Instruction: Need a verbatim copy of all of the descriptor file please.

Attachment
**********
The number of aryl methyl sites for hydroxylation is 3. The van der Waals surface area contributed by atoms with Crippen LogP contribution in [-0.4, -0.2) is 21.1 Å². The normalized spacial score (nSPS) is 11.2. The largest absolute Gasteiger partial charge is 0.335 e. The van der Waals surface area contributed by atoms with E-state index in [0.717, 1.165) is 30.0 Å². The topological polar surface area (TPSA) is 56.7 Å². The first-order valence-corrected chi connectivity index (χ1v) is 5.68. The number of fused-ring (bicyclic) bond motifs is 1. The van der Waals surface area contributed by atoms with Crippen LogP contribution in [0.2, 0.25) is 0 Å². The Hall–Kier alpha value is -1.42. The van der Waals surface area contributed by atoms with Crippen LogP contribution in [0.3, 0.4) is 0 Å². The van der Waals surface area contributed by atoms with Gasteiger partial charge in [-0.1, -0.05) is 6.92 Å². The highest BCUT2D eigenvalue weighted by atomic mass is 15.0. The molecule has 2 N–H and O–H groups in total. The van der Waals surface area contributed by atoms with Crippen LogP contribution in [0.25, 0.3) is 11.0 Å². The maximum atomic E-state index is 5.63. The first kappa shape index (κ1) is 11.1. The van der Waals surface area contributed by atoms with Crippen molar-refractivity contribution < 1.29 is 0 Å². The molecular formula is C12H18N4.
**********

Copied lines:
The number of aryl methyl sites for hydroxylation is 3. The van der Waals surface area contributed by atoms with Crippen LogP contribution in [-0.4, -0.2) is 21.1 Å². The normalized spacial score (nSPS) is 11.2. The largest absolute Gasteiger partial charge is 0.335 e. The van der Waals surface area contributed by atoms with E-state index in [0.717, 1.165) is 30.0 Å². The topological polar surface area (TPSA) is 56.7 Å². The first-order valence-corrected chi connectivity index (χ1v) is 5.68. The number of fused-ring (bicyclic) bond motifs is 1. The van der Waals surface area contributed by atoms with Crippen LogP contribution in [0.2, 0.25) is 0 Å². The Hall–Kier alpha value is -1.42. The van der Waals surface area contributed by atoms with Crippen LogP contribution in [0.3, 0.4) is 0 Å². The van der Waals surface area contributed by atoms with Gasteiger partial charge in [-0.1, -0.05) is 6.92 Å². The highest BCUT2D eigenvalue weighted by atomic mass is 15.0. The molecule has 2 N–H and O–H groups in total. The van der Waals surface area contributed by atoms with Crippen LogP contribution in [0.25, 0.3) is 11.0 Å². The maximum atomic E-state index is 5.63. The first kappa shape index (κ1) is 11.1. The van der Waals surface area contributed by atoms with Crippen molar-refractivity contribution < 1.29 is 0 Å². The molecular formula is C12H18N4.